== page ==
Sunday, June 10 at 2 p.m. – Paris The Luminous Years
(Rochester, NY) – In the early decades of the twentieth century, a storm of modernism swept through the art worlds of the West, uprooting centuries of tradition in the visual arts, music, literature, dance, theater, and beyond. The epicenter of this storm was Paris, France. Paris The Luminous Years, airing Sunday, June 10, 2012 at 2 p.m. on WXXI-TV/HD (DT 21.1/cable 1011 and 11), explores this unique moment in Paris from 1905 to 1930, decisive years for our contemporary culture, when an international group including Pablo Picasso, Henri Matisse, Marc Chagall, Igor Stravinsky, Ernest Hemingway, Jean Cocteau, Gertrude Stein, Vaslav Nijinsky, and Aaron Copland, among numerous others, revolutionized the direction of the modern arts.
Paris The Luminous Years is the first television program to look at the city from a new and fresh perspective — the importance of a particular place in artistic creation. The film tells the story of Paris as a magnet; the catalyst and the transforming force that attracted the finest talents of the era, molding the lives and work of two remarkable generations.
Through intriguing back stories of crucial relationships and of major turning points in the trajectory of the modern arts, Paris The Luminous Years reveals why breakthroughs like Picasso's radical "Les Desmoiselles D'Avignon" that initiated Cubism and Stravinsky's violent "The Rite of Spring" that pioneered modern music, could only happen in the international, fervent atmosphere of early twentieth century Paris.
Why Paris? What did these young rebels find in Paris that they didn't find elsewhere? The answers come from the participants themselves, on camera in rare archival footage: Joan Miro, Marc Chagall, Jean Cocteau, Igor Stravinsky, Janet Flanner, Aaron Copland, Sylvia Beach, Marcel Duchamp, Tristan Tzara, D.H Kahnweiler. The answers also come from artists in their own words drawn from primary sources: letters, memoirs, recollections of witnesses documented by rich visual imagery including live contemporary footage of Paris filmed on locations relevant to the story.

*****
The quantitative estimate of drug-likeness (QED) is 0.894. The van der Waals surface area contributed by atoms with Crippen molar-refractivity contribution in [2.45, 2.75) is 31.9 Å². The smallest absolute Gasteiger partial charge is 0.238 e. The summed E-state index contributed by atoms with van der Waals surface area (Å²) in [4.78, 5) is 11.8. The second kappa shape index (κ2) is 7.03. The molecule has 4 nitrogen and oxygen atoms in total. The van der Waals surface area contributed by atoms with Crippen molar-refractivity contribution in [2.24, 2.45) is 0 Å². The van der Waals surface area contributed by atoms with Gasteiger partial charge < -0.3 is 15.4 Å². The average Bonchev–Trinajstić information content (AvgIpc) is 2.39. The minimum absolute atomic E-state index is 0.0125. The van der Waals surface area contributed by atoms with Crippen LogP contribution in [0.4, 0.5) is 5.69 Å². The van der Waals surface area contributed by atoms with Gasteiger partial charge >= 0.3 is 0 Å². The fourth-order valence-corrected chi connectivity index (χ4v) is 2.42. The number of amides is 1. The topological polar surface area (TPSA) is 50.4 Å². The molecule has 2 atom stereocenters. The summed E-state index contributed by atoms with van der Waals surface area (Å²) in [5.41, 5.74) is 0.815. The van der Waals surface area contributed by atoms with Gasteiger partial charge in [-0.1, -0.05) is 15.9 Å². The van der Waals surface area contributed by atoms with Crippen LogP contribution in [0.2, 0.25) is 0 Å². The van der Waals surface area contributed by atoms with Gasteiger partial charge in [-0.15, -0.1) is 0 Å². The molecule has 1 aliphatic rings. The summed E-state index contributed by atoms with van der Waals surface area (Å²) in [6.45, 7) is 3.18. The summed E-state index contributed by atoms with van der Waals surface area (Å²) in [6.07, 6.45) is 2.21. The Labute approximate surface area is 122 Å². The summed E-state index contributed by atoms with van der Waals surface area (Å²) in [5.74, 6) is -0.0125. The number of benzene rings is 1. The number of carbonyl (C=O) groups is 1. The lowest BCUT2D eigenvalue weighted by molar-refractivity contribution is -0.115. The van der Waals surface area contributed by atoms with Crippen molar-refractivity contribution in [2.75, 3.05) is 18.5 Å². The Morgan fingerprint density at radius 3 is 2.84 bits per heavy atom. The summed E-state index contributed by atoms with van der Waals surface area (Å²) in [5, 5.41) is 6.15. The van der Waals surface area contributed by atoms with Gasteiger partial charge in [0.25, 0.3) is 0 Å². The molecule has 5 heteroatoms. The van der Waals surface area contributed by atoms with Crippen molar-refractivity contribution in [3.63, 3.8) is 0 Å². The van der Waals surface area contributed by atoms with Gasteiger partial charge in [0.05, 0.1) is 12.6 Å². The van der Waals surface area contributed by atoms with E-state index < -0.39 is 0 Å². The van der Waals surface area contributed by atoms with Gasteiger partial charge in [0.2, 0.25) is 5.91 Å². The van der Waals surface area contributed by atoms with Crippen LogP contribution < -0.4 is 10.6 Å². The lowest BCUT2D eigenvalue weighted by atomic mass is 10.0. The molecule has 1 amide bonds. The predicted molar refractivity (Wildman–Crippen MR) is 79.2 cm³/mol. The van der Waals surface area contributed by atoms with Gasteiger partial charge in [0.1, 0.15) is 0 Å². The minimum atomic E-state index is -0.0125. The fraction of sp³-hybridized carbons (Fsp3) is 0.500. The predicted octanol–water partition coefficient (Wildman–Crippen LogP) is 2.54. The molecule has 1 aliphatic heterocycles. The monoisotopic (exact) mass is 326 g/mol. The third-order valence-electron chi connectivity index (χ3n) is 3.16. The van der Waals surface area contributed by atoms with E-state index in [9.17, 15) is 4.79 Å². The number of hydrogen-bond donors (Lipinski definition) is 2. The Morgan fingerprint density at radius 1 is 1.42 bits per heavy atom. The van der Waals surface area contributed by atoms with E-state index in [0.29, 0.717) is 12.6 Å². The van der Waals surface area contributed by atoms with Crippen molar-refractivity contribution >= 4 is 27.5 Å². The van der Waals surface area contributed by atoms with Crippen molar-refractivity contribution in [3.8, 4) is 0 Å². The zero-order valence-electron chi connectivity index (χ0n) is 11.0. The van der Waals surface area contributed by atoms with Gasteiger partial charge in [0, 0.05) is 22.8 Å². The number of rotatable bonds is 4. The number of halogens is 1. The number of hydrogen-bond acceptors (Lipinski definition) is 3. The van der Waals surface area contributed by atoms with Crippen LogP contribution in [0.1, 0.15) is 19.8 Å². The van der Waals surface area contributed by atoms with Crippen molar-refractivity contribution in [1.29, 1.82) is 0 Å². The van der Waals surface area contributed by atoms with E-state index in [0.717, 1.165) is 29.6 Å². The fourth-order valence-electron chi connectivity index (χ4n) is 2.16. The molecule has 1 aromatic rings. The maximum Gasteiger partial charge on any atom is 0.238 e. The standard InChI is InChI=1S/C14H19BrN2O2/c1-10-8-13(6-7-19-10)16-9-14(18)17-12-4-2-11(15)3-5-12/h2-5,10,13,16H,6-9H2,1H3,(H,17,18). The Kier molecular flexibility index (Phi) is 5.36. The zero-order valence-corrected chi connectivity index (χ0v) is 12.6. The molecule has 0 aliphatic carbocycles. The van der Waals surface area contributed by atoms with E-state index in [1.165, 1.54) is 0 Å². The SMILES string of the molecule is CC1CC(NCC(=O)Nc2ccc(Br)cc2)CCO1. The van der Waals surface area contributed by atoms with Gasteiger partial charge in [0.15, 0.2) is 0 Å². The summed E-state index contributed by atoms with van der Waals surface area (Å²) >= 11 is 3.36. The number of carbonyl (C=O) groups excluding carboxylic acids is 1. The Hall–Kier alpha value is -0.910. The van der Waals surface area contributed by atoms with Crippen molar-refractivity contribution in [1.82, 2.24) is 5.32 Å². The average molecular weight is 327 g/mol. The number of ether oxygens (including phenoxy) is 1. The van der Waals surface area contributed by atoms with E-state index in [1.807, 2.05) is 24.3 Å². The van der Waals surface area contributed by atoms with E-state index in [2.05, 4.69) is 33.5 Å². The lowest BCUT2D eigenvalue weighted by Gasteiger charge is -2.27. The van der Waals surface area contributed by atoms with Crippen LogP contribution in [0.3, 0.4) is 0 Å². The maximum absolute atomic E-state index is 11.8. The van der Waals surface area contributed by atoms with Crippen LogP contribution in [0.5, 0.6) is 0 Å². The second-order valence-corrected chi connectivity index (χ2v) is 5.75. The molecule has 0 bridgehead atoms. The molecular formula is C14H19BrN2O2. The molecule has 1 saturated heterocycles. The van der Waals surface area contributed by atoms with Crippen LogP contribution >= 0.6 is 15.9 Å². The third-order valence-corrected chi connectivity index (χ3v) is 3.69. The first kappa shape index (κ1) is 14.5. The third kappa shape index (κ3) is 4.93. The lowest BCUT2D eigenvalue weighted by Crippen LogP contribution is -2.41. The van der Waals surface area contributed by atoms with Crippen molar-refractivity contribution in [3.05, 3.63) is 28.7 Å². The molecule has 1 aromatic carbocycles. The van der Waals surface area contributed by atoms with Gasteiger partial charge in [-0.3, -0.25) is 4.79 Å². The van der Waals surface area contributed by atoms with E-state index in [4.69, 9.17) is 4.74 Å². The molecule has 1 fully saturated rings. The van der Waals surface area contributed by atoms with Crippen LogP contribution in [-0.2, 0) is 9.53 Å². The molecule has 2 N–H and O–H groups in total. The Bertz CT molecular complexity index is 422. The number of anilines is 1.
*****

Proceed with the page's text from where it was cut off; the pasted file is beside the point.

For avant-garde painters and sculptors, Paris provided crucial access to intrepid art dealers who were ready to show, buy and sell their work. For young American authors and poets, their radically innovative literature — often rejected by major American publishers — was embraced and published in Paris by equally young, American publishers with small, independent presses. For composers, choreographers and dancers, it was the visionary impresario Serge Diaghilev, director of the Ballets Russes, whose famous phrase "Astonish me" could lead to a commission of a score or a new ballet.
Paris The Luminous Years features exceptional archival footage, photographs and artworks, including 447 images from 113 international sources.
Pictured: A painter working in Montmartre, early 20th century
Credit: Courtesy of © Rue des Archives/Tal
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